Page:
Note: This message is displayed if (1) your browser is not standards-compliant or (2) you have you disabled CSS. Read our Policies for more information.
New Albany, located on the Ohio River in southern Indiana, was one of the earliest settled areas in the state. New Albany was founded in 1813 and the heavy traffic along the Ohio River ensured the towns commercial success. The riverfront town's economy was largely based on shipping and steamboat building, however as Indiana grew more settled New Albany became an important agricultural market. New Albany was active in the Underground Railroad before the Civil War and many slaves crossed over the Ohio River and continued their trek northward from the town.
Image: Illustrated Historical Atlas of Indiana (Baskin, Forster and Company, 1876; Reprinted, Indiana Historical Society, 1968)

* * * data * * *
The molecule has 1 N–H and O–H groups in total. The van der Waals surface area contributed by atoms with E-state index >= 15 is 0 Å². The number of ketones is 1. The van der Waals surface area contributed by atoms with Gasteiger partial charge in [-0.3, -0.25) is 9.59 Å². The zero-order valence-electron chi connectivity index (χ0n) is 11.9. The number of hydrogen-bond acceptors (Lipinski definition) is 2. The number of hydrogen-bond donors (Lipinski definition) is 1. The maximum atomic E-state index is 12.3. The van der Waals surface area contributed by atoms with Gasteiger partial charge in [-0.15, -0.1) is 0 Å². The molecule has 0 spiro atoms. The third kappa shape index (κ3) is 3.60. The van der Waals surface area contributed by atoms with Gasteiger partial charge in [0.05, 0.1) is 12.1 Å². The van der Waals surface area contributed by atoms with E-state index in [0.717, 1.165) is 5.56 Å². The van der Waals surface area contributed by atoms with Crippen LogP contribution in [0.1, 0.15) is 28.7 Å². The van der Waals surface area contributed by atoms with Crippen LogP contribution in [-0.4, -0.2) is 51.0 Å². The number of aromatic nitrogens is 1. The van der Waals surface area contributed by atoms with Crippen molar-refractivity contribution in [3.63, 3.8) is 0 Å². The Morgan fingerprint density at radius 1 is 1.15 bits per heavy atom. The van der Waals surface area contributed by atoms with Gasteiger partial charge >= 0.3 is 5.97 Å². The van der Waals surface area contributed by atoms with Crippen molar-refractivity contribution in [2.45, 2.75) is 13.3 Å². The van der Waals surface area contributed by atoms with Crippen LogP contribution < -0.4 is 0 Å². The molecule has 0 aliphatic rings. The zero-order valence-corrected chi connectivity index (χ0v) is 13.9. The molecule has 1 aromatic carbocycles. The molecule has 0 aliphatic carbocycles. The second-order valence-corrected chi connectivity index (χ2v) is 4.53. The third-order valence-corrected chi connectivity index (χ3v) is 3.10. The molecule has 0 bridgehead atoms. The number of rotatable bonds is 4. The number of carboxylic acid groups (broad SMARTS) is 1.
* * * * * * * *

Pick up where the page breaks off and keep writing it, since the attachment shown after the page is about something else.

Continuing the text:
The Bethel African Methodist Episcopal church in New Albany was started in c.1840 by Bishop Paul Quinn. The AME church in West Union (today known as Bethel) experienced some violence against it in the 1840s and 1850s--a fire in 1841 and a shooting incident in 1850, for example. The newspaper chided the Blacks that "if they would stop harboring people who were not supposed to be here (meaning on Indiana soil) we would all get along peaceably and well." The original AME church in West Union has been gone for a long time. The present Bethel congregation, however, is still active and worships close to the river in an antebellum Methodist church they purchased after the Civil War.